I'm not sure if I should leave out quotation marks in names of events. Should it be:

Choir competitions “Legnica Cantat”, “Canti Veris Praga”, “IFAS Pardubice”, “Advent and Christmas Music Festival Praga”, “Folk Festival” in Bratislava, “Tonen 2000 International Choir Festival” and the International Choir Festival "Per Musicam ad Astra" in Toruń, among others.


Choir competitions Canti Veris Praga, IFAS Pardubice, Advent and Christmas Music Festival Praga, Folk Festival in Bratislava, Tonen 2000 International Choir Festival and the International Choir Festival Per Musicam ad Astra in Toruń, among others.

One more example: International Festival of University Choirs "Universitas Cantat" or International Festival of University Choirs Universitas Cantat? I'm confused, because it seems like leaving it without some quotation marks blurs the difference between a title of an event (Universitas Cantat) and the features of the festival (International Festival of University Choirs). What do you think about?

I found one source which openly forbids inverted commas in such circumstances (here is the link https://www.wmich.edu/writing/punctuation/quotationmarks), other style guides focus on book titles, names of academic papers etc. I hope you can help me resolve this problem.

Thanks in advance,


  • Which version shows the names more clearly (contrast “Advent and Christmas Music Festival", Praga, “Folk Festival in Bratislava")? Don't assume people are familiar with these names. And find a different style guide (that's guide, not book of the law) unless you're at Western Michigan University. Apr 14, 2014 at 22:00
  • Hi, Edwin. I don't agree with what they say on Western Michigan University's page. I understand that you'd recommend using quotation marks for the sake of clarity, is that correct? Apr 14, 2014 at 22:14
  • I do not know what the 'official' rule is for this, but the option with quotation marks is certainly easier to read and understand.
    – badpanda
    Apr 14, 2014 at 22:15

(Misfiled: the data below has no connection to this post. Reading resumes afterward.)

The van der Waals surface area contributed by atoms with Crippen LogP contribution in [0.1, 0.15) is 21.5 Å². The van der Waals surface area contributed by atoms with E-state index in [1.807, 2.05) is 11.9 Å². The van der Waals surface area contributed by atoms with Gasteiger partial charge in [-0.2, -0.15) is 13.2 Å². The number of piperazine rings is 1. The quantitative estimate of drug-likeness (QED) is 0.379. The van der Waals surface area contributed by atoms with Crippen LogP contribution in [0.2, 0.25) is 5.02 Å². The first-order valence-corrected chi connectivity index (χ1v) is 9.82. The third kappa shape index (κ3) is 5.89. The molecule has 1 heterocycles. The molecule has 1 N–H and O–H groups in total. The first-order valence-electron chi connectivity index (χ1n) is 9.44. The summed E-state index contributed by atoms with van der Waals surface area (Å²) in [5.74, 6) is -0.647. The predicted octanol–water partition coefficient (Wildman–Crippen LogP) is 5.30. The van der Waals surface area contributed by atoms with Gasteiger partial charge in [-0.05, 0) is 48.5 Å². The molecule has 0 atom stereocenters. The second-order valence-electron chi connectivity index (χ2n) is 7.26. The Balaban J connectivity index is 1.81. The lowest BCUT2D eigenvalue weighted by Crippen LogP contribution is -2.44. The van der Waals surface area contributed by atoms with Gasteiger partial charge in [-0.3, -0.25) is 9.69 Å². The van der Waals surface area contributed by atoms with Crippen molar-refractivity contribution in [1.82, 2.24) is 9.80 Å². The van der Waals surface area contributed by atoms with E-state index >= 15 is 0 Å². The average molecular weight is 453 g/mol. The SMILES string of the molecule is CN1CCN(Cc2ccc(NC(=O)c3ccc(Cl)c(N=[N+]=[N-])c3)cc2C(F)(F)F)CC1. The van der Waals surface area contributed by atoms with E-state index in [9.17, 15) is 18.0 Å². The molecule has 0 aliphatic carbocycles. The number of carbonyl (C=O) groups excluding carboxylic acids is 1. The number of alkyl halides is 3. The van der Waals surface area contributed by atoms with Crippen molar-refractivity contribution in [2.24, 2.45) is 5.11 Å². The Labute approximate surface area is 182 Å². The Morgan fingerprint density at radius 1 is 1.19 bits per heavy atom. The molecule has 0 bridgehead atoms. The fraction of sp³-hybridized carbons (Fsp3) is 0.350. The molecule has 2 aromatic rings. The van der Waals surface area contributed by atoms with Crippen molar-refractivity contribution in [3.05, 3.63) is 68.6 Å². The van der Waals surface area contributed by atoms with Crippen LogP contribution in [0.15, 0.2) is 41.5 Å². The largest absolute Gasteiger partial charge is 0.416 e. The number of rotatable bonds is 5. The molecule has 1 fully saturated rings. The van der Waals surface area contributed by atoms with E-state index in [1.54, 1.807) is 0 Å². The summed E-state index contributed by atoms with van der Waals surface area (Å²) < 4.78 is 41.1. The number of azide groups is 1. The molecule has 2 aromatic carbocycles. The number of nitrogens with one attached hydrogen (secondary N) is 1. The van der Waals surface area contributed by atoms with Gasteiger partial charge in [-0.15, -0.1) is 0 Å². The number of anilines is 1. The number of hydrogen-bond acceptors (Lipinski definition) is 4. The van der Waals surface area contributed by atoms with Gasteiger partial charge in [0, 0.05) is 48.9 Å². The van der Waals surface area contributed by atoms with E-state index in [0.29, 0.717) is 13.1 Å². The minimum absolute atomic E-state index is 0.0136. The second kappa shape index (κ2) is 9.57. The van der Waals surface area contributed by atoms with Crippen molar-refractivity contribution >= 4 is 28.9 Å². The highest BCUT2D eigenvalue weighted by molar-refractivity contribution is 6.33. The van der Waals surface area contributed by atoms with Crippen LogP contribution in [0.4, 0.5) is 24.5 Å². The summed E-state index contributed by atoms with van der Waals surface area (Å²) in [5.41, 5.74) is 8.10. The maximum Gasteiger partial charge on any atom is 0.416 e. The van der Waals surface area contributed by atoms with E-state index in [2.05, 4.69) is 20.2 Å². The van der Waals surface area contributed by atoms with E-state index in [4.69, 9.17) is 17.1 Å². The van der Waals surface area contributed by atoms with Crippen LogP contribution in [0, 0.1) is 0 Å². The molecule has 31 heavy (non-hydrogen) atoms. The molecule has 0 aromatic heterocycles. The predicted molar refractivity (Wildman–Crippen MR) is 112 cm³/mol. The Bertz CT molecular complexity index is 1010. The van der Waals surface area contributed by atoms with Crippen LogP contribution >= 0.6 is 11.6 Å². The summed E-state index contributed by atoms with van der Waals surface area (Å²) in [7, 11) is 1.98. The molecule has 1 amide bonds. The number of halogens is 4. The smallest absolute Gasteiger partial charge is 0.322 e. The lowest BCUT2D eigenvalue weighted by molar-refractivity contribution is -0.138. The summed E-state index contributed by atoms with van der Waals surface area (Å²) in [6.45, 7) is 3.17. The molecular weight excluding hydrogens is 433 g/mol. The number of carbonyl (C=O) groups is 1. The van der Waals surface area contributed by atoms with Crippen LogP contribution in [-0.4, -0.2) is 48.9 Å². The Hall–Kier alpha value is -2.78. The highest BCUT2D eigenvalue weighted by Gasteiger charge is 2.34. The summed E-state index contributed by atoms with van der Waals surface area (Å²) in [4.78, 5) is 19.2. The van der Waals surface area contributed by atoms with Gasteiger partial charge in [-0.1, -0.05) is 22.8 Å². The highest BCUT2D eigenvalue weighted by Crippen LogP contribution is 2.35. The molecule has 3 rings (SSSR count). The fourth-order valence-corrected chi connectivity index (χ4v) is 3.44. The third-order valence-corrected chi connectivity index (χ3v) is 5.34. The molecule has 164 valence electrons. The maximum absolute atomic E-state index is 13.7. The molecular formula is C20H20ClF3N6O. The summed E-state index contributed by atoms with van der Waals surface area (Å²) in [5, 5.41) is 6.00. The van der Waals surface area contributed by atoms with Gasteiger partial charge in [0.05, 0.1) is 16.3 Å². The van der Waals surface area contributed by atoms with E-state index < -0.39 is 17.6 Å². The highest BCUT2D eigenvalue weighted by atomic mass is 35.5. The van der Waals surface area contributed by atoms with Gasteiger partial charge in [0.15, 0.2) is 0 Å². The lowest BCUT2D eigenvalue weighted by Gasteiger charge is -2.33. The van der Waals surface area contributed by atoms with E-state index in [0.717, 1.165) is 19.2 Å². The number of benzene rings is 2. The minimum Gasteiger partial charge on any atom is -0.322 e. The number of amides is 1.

• Yes, U72. Someone will doubtless have the unshakeable opinion that italics should be used, forgetting that some people still use pens and are not criminals for so doing. Punctuation is here to be useful not to add to the problems of communication. I can't see that marking off the names with quotes can introduce more problems than not using them causes (Folk Festival in Bratislava: is that “Folk Festival in Bratislava" or “Folk Festival” in Bratislava?) Apr 14, 2014 at 22:22
  • Thanks! It seems that the key lesson here is using common sense and looking at the problem from a reader's perspective. I agree that misunderstandings may occur with 'run-on proper names'. Apr 14, 2014 at 23:29

2 Answers 2


I'm assuming this is for a CV, based on the examples you've given. If it's for academic work, follow Andy256's advice and use an academic style guide.

Andy is also correct that the function is what is important. In your first example, you have a list of items. I would clarify that list with three small tweaks.

1) Add a colon between the introductory text and the list and an Oxford comma before the last list entry. This sets off the list; each list entry then becomes more clearly independent.

2) Change the Bratislava entry. "Folk Festival" in English is a generic term, not a title.

3) Use quotation marks only where you need to distinguish between two types of description in a single list entry; here, this is only for the last entry.

This leaves you with:

Choir competitions: Legnica Cantat, Canti Veris Praga, IFAS Pardubice, Advent and Christmas Music Festival Praga, Bratislava Folk Festival, Tonen 2000 International Choir Festival, and the International Choir Festival "Per Musicam ad Astra" in Toruń, among others.

  • Hi, you were right about the CV. The excerpt looks so much better now. Thank you! Now I understand how it works. Apr 15, 2014 at 21:04

The purpose of punctuation is to break text into chunks of meaning. Using the quotes does that in your example. One other option is italics, which in handwriting is shown as underlined text, but your example would not become clearer. A third option is to rewrite the text so that the competitions are a list of points.

The purpose of a style guide is to give you a framework that you can apply consistently to help you convey your message clearly. You have to understand it, and apply it to your message. There can always be cases that fall outside of the style guide, and that's where your understanding of the rest of the framework helps.

If your are writing a piece for academic assessment you should seek advice from the academic concerned.

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